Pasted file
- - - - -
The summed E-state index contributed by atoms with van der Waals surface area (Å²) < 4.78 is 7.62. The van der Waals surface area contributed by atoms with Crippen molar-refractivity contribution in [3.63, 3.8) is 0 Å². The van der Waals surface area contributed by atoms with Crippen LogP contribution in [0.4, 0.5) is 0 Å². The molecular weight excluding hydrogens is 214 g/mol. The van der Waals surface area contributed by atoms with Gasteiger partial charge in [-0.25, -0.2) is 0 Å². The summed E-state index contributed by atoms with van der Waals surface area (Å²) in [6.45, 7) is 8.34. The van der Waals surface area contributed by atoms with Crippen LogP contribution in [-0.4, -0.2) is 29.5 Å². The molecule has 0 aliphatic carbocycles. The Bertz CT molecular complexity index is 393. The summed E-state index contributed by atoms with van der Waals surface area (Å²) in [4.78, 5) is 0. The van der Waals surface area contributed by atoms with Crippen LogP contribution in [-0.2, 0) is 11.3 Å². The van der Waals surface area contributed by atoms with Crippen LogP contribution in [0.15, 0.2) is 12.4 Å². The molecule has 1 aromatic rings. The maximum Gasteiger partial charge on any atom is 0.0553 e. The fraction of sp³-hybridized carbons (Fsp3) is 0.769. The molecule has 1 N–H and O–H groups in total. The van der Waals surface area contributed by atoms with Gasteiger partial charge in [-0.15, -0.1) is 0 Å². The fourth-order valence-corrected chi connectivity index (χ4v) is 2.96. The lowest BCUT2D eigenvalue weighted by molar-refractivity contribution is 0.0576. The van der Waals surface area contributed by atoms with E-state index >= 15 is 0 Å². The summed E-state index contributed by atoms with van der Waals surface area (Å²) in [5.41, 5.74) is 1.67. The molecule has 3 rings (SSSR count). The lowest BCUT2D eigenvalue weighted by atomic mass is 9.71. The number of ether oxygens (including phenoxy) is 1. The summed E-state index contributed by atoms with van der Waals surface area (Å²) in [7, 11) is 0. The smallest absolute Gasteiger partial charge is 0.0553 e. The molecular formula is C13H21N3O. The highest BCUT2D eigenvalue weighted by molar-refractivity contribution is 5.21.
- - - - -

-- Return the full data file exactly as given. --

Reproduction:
The summed E-state index contributed by atoms with van der Waals surface area (Å²) < 4.78 is 7.62. The van der Waals surface area contributed by atoms with Crippen molar-refractivity contribution in [3.63, 3.8) is 0 Å². The van der Waals surface area contributed by atoms with Crippen LogP contribution in [0.4, 0.5) is 0 Å². The molecular weight excluding hydrogens is 214 g/mol. The van der Waals surface area contributed by atoms with Gasteiger partial charge in [-0.25, -0.2) is 0 Å². The summed E-state index contributed by atoms with van der Waals surface area (Å²) in [6.45, 7) is 8.34. The van der Waals surface area contributed by atoms with Crippen LogP contribution in [-0.4, -0.2) is 29.5 Å². The molecule has 0 aliphatic carbocycles. The Bertz CT molecular complexity index is 393. The summed E-state index contributed by atoms with van der Waals surface area (Å²) in [4.78, 5) is 0. The van der Waals surface area contributed by atoms with Crippen LogP contribution in [-0.2, 0) is 11.3 Å². The van der Waals surface area contributed by atoms with Crippen LogP contribution in [0.15, 0.2) is 12.4 Å². The molecule has 1 aromatic rings. The maximum Gasteiger partial charge on any atom is 0.0553 e. The fraction of sp³-hybridized carbons (Fsp3) is 0.769. The molecule has 1 N–H and O–H groups in total. The van der Waals surface area contributed by atoms with Gasteiger partial charge in [-0.15, -0.1) is 0 Å². The fourth-order valence-corrected chi connectivity index (χ4v) is 2.96. The lowest BCUT2D eigenvalue weighted by molar-refractivity contribution is 0.0576. The van der Waals surface area contributed by atoms with E-state index >= 15 is 0 Å². The summed E-state index contributed by atoms with van der Waals surface area (Å²) in [5.41, 5.74) is 1.67. The molecule has 3 rings (SSSR count). The lowest BCUT2D eigenvalue weighted by atomic mass is 9.71. The number of ether oxygens (including phenoxy) is 1. The summed E-state index contributed by atoms with van der Waals surface area (Å²) in [7, 11) is 0. The smallest absolute Gasteiger partial charge is 0.0553 e. The molecular formula is C13H21N3O. The highest BCUT2D eigenvalue weighted by molar-refractivity contribution is 5.21.